Changes to the IT environment are the source of some of the biggest headaches for the IT pro. They probably always will be, for the obvious reason that accidents aside, the most straightforward way of destabilising an IT system is to change it.
However, change is inevitable: by and large, dealing with such changes, and minimising their impact, is what the IT pro does for a living. When it’s done proactively we call it change management, when it’s done as a last resort, it’s called fire fighting. The hard graft seen by many an IT vendor as a management software sales opportunity, is just another day at the office for countless numbers of IT operations personnel across the globe.
The situation may be getting worse, or be about to, if this were possible. The very point of technical advances such as virtualisation technology is ease of change. Many IT professionals might be forgiven for thinking that this is the last thing they actually want, or need. In environments where IT change management is a very manual task, using technology which can outpace the processes designed to govern it could be quite intimidating.
On the flip side, organisations in highly regulated industries which are obliged to run tightly controlled IT change management procedures may find dealing with virtualised server environments less of a big deal. However, even here, today’s procedures may constitute too great an overhead for organisations wanting the benefits of more rapid provisioning through virtualisation.
Regardless, a couple of angles are worth thinking about in relation to IT change management processes. One is the fact that server virtualisation technology blurs the boundaries between previously discrete areas of the IT environment: namely the network, storage and server elements. This very notion offers the potential to improve IT change management simply by virtue of people having to talk to each other regularly instead of having “it’s your problem” arguments at monthly meetings. Equally, we know from early adopters that getting people to talk to each other can be a major challenge.
The second is, given the very point of virtualisation is to streamline the IT department’s ability to service the business, it would be nonsensical to constrain these abilities by forcing them to work at the rates previously used or expected of more traditional, static server environments. In other words, if you don’t embrace new ways of managing the server estate, you risk only being able to exploit a small number of the benefits that could otherwise be gained. Not a good return for introducing an additional layer of complexity into the equation. Focus, then, needs shifting to the systems and tools in place, and the processes that govern them. Effective IT change management has always hinged on the ability to see and understand the impact of change across the IT estate (yes indeed Sherlock). Asset management and process automation software helps in this regard, but is not gracing the desktops of every systems administrator in IT today. As virtualisation technology is added to the IT department’s portfolio, there is a risk of it being introduced and subsequently played with outside of existing provisioning and change processes. In order to keep track and keep control, many IT departments will have to mitigate risks by slowing down a bit until their management tools catch up.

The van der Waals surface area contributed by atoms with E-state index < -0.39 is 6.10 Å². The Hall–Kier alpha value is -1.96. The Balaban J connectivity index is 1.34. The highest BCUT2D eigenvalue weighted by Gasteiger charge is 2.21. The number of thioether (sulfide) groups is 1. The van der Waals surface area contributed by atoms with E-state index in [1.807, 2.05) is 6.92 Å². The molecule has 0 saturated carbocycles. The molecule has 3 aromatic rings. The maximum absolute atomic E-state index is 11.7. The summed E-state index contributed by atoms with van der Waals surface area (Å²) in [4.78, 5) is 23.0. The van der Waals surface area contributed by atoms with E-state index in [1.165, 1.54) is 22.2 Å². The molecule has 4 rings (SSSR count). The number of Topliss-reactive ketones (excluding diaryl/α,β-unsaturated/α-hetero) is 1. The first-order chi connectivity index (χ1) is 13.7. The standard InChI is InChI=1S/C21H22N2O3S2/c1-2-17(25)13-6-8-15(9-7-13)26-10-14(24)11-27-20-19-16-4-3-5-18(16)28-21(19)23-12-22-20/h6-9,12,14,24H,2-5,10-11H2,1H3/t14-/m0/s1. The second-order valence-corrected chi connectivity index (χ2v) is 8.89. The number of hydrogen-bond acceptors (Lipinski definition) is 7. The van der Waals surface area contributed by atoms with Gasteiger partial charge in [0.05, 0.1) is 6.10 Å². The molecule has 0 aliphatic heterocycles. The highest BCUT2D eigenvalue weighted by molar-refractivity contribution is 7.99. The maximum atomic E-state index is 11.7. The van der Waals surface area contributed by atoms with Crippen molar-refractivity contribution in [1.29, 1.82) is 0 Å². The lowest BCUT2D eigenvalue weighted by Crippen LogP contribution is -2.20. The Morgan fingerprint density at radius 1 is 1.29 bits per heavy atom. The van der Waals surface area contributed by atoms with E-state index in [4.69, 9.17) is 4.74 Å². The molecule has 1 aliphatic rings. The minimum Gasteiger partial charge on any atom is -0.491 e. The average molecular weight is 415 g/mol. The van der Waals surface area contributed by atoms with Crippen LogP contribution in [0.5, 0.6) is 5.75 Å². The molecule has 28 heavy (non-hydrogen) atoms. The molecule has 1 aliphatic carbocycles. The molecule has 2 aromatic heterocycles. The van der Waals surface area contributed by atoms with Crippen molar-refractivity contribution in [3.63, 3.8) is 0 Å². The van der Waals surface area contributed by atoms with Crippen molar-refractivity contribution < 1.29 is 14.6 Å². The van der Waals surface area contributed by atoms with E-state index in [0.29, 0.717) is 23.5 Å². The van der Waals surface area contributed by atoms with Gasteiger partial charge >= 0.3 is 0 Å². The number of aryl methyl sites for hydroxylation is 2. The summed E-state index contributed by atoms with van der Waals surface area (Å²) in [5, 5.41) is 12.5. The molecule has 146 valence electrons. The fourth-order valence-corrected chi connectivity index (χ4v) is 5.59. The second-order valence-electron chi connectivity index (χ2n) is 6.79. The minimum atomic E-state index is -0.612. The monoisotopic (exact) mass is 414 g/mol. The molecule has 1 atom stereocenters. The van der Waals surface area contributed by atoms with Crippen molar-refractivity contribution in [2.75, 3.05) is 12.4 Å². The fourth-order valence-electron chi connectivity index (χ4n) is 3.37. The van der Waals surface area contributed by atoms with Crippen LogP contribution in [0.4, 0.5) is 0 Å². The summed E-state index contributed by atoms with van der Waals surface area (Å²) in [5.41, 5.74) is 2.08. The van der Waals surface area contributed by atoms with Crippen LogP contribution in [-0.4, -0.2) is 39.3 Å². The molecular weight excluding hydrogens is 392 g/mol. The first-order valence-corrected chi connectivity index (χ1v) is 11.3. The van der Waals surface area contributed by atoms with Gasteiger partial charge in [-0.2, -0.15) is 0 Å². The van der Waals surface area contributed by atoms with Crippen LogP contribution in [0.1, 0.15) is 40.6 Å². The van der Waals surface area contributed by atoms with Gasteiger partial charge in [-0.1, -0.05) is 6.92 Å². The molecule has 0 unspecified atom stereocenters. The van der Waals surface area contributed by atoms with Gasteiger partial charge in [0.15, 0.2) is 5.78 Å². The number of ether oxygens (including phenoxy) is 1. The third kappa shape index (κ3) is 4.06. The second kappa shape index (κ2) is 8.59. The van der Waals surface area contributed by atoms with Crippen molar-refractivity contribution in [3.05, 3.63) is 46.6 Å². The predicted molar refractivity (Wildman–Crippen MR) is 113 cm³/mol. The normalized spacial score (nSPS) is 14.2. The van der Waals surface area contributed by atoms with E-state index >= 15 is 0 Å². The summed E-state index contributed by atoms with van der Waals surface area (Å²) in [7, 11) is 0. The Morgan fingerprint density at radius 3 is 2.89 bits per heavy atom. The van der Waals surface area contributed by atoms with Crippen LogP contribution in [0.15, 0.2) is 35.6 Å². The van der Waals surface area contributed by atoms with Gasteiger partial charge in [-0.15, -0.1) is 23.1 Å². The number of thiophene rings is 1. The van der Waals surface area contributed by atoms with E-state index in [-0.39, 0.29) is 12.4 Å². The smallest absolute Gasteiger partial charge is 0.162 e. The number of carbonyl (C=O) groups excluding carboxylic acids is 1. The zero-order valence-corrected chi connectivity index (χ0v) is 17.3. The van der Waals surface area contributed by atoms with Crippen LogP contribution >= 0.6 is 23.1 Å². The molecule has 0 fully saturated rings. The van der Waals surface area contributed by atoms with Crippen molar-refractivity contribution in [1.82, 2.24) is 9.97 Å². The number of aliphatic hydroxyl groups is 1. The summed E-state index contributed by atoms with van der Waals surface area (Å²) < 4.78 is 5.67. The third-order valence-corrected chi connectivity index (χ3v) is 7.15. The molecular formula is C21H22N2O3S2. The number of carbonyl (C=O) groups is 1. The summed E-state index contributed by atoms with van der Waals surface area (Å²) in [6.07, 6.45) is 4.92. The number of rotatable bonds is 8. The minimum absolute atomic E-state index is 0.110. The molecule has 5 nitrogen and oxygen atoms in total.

On the systems management tools side, we are only just starting to see the management vendors acknowledging that really, it might make sense to be able to deliver a management view across ones IT estate, rather than in piecemeal chunks. While things are slowly moving in the right direction, it remains unlikely that a single management vendor will ever be able to deliver a one stop solution for Holistic Datacentre Lifecycle Management. Not least because the individual elements of IT are just too darned complicated for any one tool to manage.
However, if the management of your recently virtualised servers is currently an addendum all the other management stuff you do, it might be worth considering how to bring it into the fold. Process needs to come first, because ultimately it’s where the discipline and consistency lives. Next come tools. Fortunately some of the vendors you undoubtedly already spent money with are starting to get the drift and are able provide tools to help manage heterogeneous IT estates. The open source community is also quite alive in this space.
Content Contributors: Martin Atherton